Medicare Proposes Paying for Discussions on End-of-Life Care
July 8, 2015
After years of debate about whether the government should encourage end-of-life planning – an idea that Sarah Palin claimed would lead to “death panels” cutting off care to the sick – Medicare, the federal program that insures 55 million older and disabled Americans, is now proposing to reimburse doctors for having conversations with patients about whether and how they would want to be kept alive if they become too sick to speak for themselves.
This new policy, announced Wednesday, comes at a time when patients, families and health providers are placing greater emphasis on allowing people to choose the way they die – whether that means trying every possible medical option to stay alive or discontinuing life support for those who do not want to be sustained by ventilators and feeding tubes.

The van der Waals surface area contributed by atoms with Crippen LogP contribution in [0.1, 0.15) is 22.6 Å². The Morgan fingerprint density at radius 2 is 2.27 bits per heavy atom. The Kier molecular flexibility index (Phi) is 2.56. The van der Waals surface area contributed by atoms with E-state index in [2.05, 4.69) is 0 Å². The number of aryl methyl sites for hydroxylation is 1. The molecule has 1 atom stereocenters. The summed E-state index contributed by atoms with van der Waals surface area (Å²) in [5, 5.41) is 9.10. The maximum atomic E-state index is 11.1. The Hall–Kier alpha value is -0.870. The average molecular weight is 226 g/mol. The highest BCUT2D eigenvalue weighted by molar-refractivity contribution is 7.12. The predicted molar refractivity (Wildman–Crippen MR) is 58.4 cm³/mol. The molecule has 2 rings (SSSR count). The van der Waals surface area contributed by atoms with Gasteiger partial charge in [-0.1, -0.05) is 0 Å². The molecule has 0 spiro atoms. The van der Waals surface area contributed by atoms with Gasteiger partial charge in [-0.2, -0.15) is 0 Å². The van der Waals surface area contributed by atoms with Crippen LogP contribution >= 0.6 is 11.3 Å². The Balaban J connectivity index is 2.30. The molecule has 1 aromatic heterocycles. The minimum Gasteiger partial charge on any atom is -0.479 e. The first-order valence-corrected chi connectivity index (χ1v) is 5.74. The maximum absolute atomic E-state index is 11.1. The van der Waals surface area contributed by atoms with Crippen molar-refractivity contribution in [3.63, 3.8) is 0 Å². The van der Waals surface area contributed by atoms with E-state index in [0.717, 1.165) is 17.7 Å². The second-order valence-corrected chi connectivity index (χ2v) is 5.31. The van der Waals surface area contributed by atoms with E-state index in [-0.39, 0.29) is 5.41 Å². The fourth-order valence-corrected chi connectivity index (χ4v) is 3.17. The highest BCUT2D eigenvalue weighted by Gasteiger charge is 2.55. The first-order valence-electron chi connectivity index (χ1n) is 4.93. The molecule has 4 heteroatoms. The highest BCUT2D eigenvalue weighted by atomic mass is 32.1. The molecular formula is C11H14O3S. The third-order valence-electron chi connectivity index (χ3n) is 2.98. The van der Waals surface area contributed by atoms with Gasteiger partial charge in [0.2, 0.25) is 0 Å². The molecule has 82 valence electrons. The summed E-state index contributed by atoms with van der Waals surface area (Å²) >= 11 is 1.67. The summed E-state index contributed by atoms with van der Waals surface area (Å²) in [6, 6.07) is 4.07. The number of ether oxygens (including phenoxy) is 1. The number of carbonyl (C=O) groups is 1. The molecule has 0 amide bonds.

Since Medicare often sets the standard for private insurers as well, the new policy will likely prompt many more doctors to engage patients in such discussions about their preferences. Some private health insurance companies have recently begun covering advance care planning conversations, and more are likely to adopt reimbursement now.
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